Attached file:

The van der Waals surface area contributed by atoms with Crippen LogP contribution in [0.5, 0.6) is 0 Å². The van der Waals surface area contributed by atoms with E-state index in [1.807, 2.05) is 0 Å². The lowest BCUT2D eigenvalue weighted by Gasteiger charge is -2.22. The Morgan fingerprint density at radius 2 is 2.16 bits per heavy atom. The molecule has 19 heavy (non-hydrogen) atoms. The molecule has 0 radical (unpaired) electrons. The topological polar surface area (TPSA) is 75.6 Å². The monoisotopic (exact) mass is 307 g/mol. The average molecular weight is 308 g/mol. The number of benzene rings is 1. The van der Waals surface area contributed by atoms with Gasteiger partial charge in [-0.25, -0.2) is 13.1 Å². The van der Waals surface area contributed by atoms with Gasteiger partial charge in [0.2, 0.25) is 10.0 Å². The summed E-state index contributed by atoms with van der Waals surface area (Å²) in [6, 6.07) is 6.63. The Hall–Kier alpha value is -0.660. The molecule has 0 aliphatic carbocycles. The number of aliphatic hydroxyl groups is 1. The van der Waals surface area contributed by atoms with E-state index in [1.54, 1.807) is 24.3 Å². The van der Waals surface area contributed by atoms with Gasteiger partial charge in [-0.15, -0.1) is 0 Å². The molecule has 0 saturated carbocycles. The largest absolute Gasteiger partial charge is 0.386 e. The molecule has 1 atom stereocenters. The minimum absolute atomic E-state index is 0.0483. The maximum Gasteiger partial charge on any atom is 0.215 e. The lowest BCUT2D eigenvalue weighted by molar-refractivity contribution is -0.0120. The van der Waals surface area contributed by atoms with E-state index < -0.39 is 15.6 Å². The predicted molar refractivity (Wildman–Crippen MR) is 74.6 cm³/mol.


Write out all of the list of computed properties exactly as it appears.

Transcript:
The van der Waals surface area contributed by atoms with Crippen LogP contribution in [0.5, 0.6) is 0 Å². The van der Waals surface area contributed by atoms with E-state index in [1.807, 2.05) is 0 Å². The lowest BCUT2D eigenvalue weighted by Gasteiger charge is -2.22. The Morgan fingerprint density at radius 2 is 2.16 bits per heavy atom. The molecule has 19 heavy (non-hydrogen) atoms. The molecule has 0 radical (unpaired) electrons. The topological polar surface area (TPSA) is 75.6 Å². The monoisotopic (exact) mass is 307 g/mol. The average molecular weight is 308 g/mol. The number of benzene rings is 1. The van der Waals surface area contributed by atoms with Gasteiger partial charge in [-0.25, -0.2) is 13.1 Å². The van der Waals surface area contributed by atoms with Gasteiger partial charge in [0.2, 0.25) is 10.0 Å². The summed E-state index contributed by atoms with van der Waals surface area (Å²) in [6, 6.07) is 6.63. The Hall–Kier alpha value is -0.660. The molecule has 0 aliphatic carbocycles. The number of aliphatic hydroxyl groups is 1. The van der Waals surface area contributed by atoms with E-state index in [1.54, 1.807) is 24.3 Å². The van der Waals surface area contributed by atoms with Gasteiger partial charge in [-0.15, -0.1) is 0 Å². The molecule has 0 saturated carbocycles. The largest absolute Gasteiger partial charge is 0.386 e. The molecule has 1 atom stereocenters. The minimum absolute atomic E-state index is 0.0483. The maximum Gasteiger partial charge on any atom is 0.215 e. The lowest BCUT2D eigenvalue weighted by molar-refractivity contribution is -0.0120. The van der Waals surface area contributed by atoms with E-state index < -0.39 is 15.6 Å². The predicted molar refractivity (Wildman–Crippen MR) is 74.6 cm³/mol.